Seroprevalence of Q fever among high-risk occupations in the Ilam province, the west of Iran.

Authors:
Dr Ehsan Mostafavi, DVM; PhD
Dr Ehsan Mostafavi, DVM; PhD
Pasteur Institute of Iran
Epidemiologist
Tehran, Tehran | Iran (Islamic Republic of)
Leila Molaeipoor
Leila Molaeipoor
School of Public Health
Saber Esmaeili
Saber Esmaeili
Pasteur Institute of Iran
Iran
Ahmad Ghasemi
Ahmad Ghasemi
Emam Hospital
Maedeh Kamalizad
Maedeh Kamalizad
Blood Transfusion Research Center
Milwaukee | United States
Manijeh Yousefi Behzadi
Manijeh Yousefi Behzadi
Pasteur Institute of Iran
Tehran | Iran
Razi Naserifar
Razi Naserifar
Ilam University of Medical Sciences
Ilam | Iran
Mehdi Rohani
Mehdi Rohani
National Reference Laboratory for Plague

PLoS One 2019 19;14(2):e0211781. Epub 2019 Feb 19.

Department of Epidemiology and Biostatistics, Research Centre for Emerging and Reemerging infectious diseases, Pasteur Institute of Iran, Tehran, Iran.

Background: Q fever is a zoonotic disease of great public health importance in Iran. This disease is presented with high phase I antibody development in chronic and high phase II antibody in the acute form of illness. This study was conducted to evaluate the seroprevalence of Q fever among high-risk occupations in the Ilam province in Western Iran.

Methods And Findings: In this cross-sectional study, 367 sera samples were collected from five groups comprised of animal husbandry workers, farmers, butchers, slaughterhouse workers, and park rangers. The collected sera were tested for IgG antibodies against Coxiella burnetii using ELISA. The seroprevalence of antibodies against C. burnetii in phase I and II was 24.38% and 26.37%, respectively (i.e., 32.42% overall). Low educational level, living in rural areas, keeping sheep/goats, ages older than 50 years, and a history of arthropod bites positively correlated with increased risk of Q fever infection. Animal husbandry workers (45.13%) were at higher risk of contracting Q fever compared with other occupations in the study (17.11%).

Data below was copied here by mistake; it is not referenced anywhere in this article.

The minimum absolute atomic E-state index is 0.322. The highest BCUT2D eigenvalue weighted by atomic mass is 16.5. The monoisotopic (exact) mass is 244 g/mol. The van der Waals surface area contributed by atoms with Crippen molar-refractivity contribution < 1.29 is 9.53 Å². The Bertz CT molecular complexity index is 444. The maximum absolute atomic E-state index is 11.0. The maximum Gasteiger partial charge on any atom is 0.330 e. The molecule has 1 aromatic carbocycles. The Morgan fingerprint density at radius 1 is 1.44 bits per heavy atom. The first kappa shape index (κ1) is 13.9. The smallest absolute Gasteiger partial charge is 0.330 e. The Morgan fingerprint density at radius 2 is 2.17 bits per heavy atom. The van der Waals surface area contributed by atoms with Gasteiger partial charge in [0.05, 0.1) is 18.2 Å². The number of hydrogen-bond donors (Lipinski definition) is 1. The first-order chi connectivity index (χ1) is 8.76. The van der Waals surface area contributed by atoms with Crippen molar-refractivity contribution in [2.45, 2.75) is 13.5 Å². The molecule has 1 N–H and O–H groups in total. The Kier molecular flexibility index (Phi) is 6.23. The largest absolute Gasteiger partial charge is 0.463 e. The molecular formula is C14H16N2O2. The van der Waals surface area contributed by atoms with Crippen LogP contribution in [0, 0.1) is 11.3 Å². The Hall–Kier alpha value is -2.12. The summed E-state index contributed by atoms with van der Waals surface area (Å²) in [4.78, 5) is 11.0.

Conclusions: High seroprevalence of C. burnetii among high-risk occupations is a serious challenge in the Ilam province. In addition, the high seroprevalence of endemic Q fever in rural and nomadic areas and a higher concentration of occupations who are directly engaged with livestock demonstrate the critical need for preventive medicine education and training in regards to mitigating risk for disease contraction in susceptible groups.

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http://journals.plos.org/plosone/article?id=10.1371/journal.pone.0211781PLOS
http://www.ncbi.nlm.nih.gov/pmc/articles/PMC6380538PMC
February 2019
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